Imagine that you are walking in town one Saturday afternoon. Either alone or with a friend in tow. Let’s assume the second option – you are strolling in town with a friend, W. You talk about the weather and how it’s been behaving. How the week was at work and at home. You talk about everything that you can possibly talk with your friend. Then, suddenly, in the middle of that you start feeling ill. At that moment you realize that there is something terribly wrong with your body and you cannot really figure it out. You assume and keep on talking. Suddenly your friend realizes there’s something terribly wrong, but they too are clueless. Things happen so fast that you start losing your sensory abilities – you cannot feel the spoon that’s in your hand and you fail to coordinate the digits on your hand but nothing. Before you know it, a sharp migraine fills your entire head causing you to slump on the table, weak and helpless.
Across the table your friend looks at you, helpless. Prodding with questions.
“How are you feeling?” W asks.
“Pins and needles,” you respond. Google that if you don’t know.
“You were just okay,” W says, confused. “What is up? Do you have anyone I can call?”
“I have to think,” you respond, gasping under the intense pain clouding your head.
Then you realize that you almost have nobody in your “In case of Emergency (ICE)” list. Then the wildest thoughts start swarming your head.
“What if I was alone and I collapsed in town?” A thought crosses your head.
The People in Our Lives
That’s what happened to me a few months ago. A small incident that shook me a lot. It made me think about the people I could reach out in case something goes awry and I needed someone to be there for me when I couldn’t help myself.
I was shaken because things went from good to bad then ugly in a matter of minutes and lasted about four hours. I was hanging in there – in a body that was caving in to what felt like nervous failure and a headache from hell. Yeah, that’s what happens when you overwork yourself for almost three straight weeks.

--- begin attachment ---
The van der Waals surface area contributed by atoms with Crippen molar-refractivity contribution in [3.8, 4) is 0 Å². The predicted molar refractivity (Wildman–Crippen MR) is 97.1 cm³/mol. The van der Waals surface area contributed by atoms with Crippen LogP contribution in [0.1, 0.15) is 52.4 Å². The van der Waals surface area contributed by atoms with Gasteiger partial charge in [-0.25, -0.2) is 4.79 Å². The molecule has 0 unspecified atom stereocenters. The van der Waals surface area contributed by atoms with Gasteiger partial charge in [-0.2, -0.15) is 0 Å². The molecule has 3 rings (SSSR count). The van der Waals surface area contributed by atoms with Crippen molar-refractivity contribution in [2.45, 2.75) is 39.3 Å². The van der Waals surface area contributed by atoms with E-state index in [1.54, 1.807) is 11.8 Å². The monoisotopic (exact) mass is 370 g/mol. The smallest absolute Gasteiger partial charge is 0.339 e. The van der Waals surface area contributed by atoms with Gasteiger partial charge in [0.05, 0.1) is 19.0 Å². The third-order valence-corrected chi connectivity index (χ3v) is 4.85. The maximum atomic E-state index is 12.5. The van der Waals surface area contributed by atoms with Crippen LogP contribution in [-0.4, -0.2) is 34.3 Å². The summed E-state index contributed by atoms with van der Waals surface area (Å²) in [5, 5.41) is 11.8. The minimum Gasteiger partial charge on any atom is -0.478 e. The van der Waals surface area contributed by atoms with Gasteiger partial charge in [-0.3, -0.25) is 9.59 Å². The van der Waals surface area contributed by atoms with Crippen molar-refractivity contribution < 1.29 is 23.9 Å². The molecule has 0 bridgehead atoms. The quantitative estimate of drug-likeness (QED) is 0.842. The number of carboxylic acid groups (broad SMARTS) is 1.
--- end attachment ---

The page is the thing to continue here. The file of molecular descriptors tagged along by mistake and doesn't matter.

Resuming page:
I was also shaken because, had I been alone in town, the experience would have been unimaginable, or so I thought. I would be alone in this city where expression of concern is considered rare.
Before I go on, I happen to be on W’s ICE and that is why we were in town in the first place. W had landed herself in a technical mess the previous evening and I knew the right person who could fix her problem. People who watch movies on their laptops while tucked in bed need prayers.
Back to this moment when my nervous system has decided that I will feel nothing and do nothing.
“Here’s my phone,” I groaned. “Unlock it and call E”
E was not in Nairobi. He called his brother who was closer. As close as Rongai! How close! I was in CBD. How helpful!
“Who else can I call?” W, who is also my partner in crime asked.
“Try my cousin, C,” I said. “He works around here and he can be of help.”
“He says he’s away upcountry,” W said.
“Okay,” I muttered. Trying to think and getting the sharp headache, needles and stings under control. “Call J, he’ll call a doctor for me.”